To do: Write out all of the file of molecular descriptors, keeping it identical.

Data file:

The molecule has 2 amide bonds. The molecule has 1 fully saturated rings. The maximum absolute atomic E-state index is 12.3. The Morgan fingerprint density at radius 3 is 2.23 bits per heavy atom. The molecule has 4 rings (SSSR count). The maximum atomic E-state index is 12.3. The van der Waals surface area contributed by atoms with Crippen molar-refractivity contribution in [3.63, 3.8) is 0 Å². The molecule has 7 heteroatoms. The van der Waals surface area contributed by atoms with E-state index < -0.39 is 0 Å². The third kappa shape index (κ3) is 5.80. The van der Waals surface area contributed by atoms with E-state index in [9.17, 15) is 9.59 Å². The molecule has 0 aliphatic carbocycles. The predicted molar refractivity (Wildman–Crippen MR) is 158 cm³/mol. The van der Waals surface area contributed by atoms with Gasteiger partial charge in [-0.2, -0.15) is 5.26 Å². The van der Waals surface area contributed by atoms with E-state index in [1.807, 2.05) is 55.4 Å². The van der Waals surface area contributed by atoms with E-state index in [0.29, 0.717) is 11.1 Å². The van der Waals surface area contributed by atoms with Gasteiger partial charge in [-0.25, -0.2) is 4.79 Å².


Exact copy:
The molecule has 2 amide bonds. The molecule has 1 fully saturated rings. The maximum absolute atomic E-state index is 12.3. The Morgan fingerprint density at radius 3 is 2.23 bits per heavy atom. The molecule has 4 rings (SSSR count). The maximum atomic E-state index is 12.3. The van der Waals surface area contributed by atoms with Crippen molar-refractivity contribution in [3.63, 3.8) is 0 Å². The molecule has 7 heteroatoms. The van der Waals surface area contributed by atoms with E-state index < -0.39 is 0 Å². The third kappa shape index (κ3) is 5.80. The van der Waals surface area contributed by atoms with E-state index in [9.17, 15) is 9.59 Å². The molecule has 0 aliphatic carbocycles. The predicted molar refractivity (Wildman–Crippen MR) is 158 cm³/mol. The van der Waals surface area contributed by atoms with Gasteiger partial charge in [-0.2, -0.15) is 5.26 Å². The van der Waals surface area contributed by atoms with E-state index in [1.807, 2.05) is 55.4 Å². The van der Waals surface area contributed by atoms with E-state index in [0.29, 0.717) is 11.1 Å². The van der Waals surface area contributed by atoms with Gasteiger partial charge in [-0.25, -0.2) is 4.79 Å².